Last week, the other shoe dropped when my daughter fell and broke her left arm.

A few years ago, I wrote an article "The Other Shoe." That life with a special needs child is all about waiting for the other shoe to drop.

Last week, the other shoe dropped when my daughter fell and broke her left arm.

For most children, a broken arm would simply slow down their daily activities. For a child who depends solely on her left arm because a stroke affected her right side, it put a stop to her world as she knew it. For a child who depends on her left arm to maneuver her walker, it created additional obstacles to overcome and it immediately limited her mobility and her freedom.

While I drove to the emergency room, she whimpered over every bump in the road and with every turn we made. But to my surprise, I didn't whimper with her. I was on the phone arranging the next phase – the newest phase - of our life with our special angel. Called the family. Arranged for a much needed ramp. Had my parents get out an old wheelchair because I knew she wouldn't be able to walk with her walker for quite some time.

Despite the fact that my worst nightmare had come to fruition, I didn't cry. I didn't even freak out as most anyone would have expected. I always said, "Even though she isn't walking independently, at least she's walking with a walker. She'll never need a wheelchair."

And here I promised her that we would have her walking independently for Kindergarten graduation this year.

Shoe. Dropped. Hard.

I had already rearranged our lifestyle in my mind during the ten minute drive but it wasn't until my mother arrived at the hospital that I realized the magnitude of Jaiden's fall. It wasn't just about walking or not walking. How could she feed herself? How could she write at school? How could she crawl without both arms, especially without her strong arm?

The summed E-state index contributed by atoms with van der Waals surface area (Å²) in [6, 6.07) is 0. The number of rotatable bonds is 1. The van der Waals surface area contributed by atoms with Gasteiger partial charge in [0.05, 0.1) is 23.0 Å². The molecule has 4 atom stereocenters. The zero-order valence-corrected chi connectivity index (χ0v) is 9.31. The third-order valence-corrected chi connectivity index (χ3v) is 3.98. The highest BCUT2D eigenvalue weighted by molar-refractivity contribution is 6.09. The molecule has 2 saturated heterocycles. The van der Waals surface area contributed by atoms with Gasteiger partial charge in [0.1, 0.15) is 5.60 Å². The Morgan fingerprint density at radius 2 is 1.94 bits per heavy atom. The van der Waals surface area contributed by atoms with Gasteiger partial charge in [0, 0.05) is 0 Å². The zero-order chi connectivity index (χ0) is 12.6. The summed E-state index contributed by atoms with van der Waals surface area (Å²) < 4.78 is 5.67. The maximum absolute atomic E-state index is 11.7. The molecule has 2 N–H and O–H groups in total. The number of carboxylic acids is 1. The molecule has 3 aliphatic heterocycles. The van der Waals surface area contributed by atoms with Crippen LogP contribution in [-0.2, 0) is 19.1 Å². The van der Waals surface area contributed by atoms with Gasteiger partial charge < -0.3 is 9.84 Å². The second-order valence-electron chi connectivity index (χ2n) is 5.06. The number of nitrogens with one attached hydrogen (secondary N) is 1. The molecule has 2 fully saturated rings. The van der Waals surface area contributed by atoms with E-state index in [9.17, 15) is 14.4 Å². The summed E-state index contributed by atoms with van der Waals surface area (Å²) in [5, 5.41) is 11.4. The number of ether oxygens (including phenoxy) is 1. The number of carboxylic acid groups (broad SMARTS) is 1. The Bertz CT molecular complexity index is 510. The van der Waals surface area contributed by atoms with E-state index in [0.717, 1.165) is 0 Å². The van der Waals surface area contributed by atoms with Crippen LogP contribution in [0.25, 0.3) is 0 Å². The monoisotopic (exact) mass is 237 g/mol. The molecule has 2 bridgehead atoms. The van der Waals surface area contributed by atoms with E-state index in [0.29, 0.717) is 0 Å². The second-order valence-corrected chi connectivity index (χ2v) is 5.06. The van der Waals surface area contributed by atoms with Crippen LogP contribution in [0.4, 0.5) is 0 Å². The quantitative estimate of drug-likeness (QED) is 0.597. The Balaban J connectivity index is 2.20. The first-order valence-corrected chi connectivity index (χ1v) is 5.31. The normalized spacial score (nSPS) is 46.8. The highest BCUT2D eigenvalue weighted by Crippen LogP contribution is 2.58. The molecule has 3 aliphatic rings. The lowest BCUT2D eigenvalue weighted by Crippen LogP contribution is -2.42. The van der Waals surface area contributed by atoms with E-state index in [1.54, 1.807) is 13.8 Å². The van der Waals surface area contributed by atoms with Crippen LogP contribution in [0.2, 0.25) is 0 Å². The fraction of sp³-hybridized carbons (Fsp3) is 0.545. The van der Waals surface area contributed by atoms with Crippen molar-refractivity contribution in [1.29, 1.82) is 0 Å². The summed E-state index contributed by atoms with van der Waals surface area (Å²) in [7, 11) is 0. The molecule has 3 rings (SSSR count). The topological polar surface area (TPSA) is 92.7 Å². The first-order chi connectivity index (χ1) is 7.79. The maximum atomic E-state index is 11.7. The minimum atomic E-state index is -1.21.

I could see my mom realize the same things. She put her hand over her mouth and whimpered. I turned away. It was over. Seven years of keeping her from a wheelchair were wasted as that was now her only means of transportation. While we were frustrated that Jai preferred to crawl over using her walker, a simple two foot fall ended that option as well. In a split second, she became wheelchair bound.

Two hours later, we were home and Jaiden wanted to eat. It was the first time I had to fight back tears. 'You will not feed her, Jaime. You will not,' I told myself.

I warmed up some left-over pizza per her very loud request as they took x-rays of her arm at the hospital and cut it into bite-sized pieces. I placed the fork on the left side of the plate as always then realized I needed to reposition it.

She immediately grabbed the fork with her weak hand. A hand that had never been lifted above her shoulder. A hand that tightened up when she was hard at work with her left hand. A hand with very little strength and even less coordination. A hand that only kind of functioned when we would say, "Jaiden, use both hands."

"I can't do it," she announced while I recorded her first attempts to bring a bite of pizza to her mouth.

She finally got a hold of one piece. All the way to her lips and then it fell.

"Oh crap!" I joked. She smiled.

A second piece was on its way but then it fell as well.

"Crap again!" I said. She smiled again.

Finally, on the third try after adjusting her fork in her weak hand, she was able to get the pizza into her mouth. We high-fived and she looked like she'd just won a gold medal. I have never been more proud of her.

In a world full of people who use the word "retard" without thinking… in a world full of people who bully kids like Jai for being different… in a world full of people who complain that their kid didn't ace his spelling test… in Jaiden's world that is rocked by one teeny, tiny fall, I still have hope.

The other shoe dropped. But Jaiden is bringing out her gloves.

Jaime Simpson is a Gazette columnist, business owner, and busy wife and mother.